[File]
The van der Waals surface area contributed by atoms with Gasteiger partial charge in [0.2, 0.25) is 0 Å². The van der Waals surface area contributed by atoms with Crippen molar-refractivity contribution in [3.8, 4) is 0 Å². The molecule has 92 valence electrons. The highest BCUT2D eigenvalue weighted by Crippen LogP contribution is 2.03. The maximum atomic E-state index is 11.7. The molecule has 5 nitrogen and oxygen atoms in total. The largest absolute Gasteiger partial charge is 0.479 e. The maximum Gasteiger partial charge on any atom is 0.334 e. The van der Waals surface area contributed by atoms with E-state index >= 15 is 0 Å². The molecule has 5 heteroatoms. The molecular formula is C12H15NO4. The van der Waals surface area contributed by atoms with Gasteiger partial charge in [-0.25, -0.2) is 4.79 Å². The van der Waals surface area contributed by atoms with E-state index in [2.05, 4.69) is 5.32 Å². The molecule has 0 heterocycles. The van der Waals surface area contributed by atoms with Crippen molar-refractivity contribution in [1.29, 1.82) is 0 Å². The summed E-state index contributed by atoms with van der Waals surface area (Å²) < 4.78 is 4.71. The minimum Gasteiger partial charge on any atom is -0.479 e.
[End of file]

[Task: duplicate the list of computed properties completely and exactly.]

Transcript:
The van der Waals surface area contributed by atoms with Gasteiger partial charge in [0.2, 0.25) is 0 Å². The van der Waals surface area contributed by atoms with Crippen molar-refractivity contribution in [3.8, 4) is 0 Å². The molecule has 92 valence electrons. The highest BCUT2D eigenvalue weighted by Crippen LogP contribution is 2.03. The maximum atomic E-state index is 11.7. The molecule has 5 nitrogen and oxygen atoms in total. The largest absolute Gasteiger partial charge is 0.479 e. The maximum Gasteiger partial charge on any atom is 0.334 e. The van der Waals surface area contributed by atoms with E-state index >= 15 is 0 Å². The molecule has 5 heteroatoms. The molecular formula is C12H15NO4. The van der Waals surface area contributed by atoms with Gasteiger partial charge in [-0.25, -0.2) is 4.79 Å². The van der Waals surface area contributed by atoms with E-state index in [2.05, 4.69) is 5.32 Å². The molecule has 0 heterocycles. The van der Waals surface area contributed by atoms with Crippen molar-refractivity contribution in [1.29, 1.82) is 0 Å². The summed E-state index contributed by atoms with van der Waals surface area (Å²) < 4.78 is 4.71. The minimum Gasteiger partial charge on any atom is -0.479 e.